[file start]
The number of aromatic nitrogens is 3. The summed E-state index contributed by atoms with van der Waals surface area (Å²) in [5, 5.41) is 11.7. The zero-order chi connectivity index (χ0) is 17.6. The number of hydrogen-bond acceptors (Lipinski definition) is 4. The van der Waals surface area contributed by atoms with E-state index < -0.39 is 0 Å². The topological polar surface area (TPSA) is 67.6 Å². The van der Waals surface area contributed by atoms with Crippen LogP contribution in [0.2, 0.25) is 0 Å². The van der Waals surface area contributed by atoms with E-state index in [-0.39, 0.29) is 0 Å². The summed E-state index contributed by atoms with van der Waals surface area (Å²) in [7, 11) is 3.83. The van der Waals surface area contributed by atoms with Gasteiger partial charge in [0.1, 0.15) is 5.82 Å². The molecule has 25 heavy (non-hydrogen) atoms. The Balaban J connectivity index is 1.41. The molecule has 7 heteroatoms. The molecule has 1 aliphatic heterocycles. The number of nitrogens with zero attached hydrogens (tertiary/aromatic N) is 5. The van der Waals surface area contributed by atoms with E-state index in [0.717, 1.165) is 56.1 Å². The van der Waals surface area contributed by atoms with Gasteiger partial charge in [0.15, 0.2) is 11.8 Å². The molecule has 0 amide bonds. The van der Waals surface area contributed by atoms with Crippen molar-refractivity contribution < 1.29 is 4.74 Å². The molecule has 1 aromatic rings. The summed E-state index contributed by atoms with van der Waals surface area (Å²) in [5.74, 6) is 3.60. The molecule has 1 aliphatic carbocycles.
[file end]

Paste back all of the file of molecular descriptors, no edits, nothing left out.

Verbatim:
The number of aromatic nitrogens is 3. The summed E-state index contributed by atoms with van der Waals surface area (Å²) in [5, 5.41) is 11.7. The zero-order chi connectivity index (χ0) is 17.6. The number of hydrogen-bond acceptors (Lipinski definition) is 4. The van der Waals surface area contributed by atoms with E-state index < -0.39 is 0 Å². The topological polar surface area (TPSA) is 67.6 Å². The van der Waals surface area contributed by atoms with Crippen LogP contribution in [0.2, 0.25) is 0 Å². The van der Waals surface area contributed by atoms with E-state index in [-0.39, 0.29) is 0 Å². The summed E-state index contributed by atoms with van der Waals surface area (Å²) in [7, 11) is 3.83. The van der Waals surface area contributed by atoms with Gasteiger partial charge in [0.1, 0.15) is 5.82 Å². The molecule has 25 heavy (non-hydrogen) atoms. The Balaban J connectivity index is 1.41. The molecule has 7 heteroatoms. The molecule has 1 aliphatic heterocycles. The number of nitrogens with zero attached hydrogens (tertiary/aromatic N) is 5. The van der Waals surface area contributed by atoms with E-state index in [0.717, 1.165) is 56.1 Å². The van der Waals surface area contributed by atoms with Gasteiger partial charge in [0.15, 0.2) is 11.8 Å². The molecule has 0 amide bonds. The van der Waals surface area contributed by atoms with Crippen molar-refractivity contribution < 1.29 is 4.74 Å². The molecule has 1 aromatic rings. The summed E-state index contributed by atoms with van der Waals surface area (Å²) in [5.74, 6) is 3.60. The molecule has 1 aliphatic carbocycles.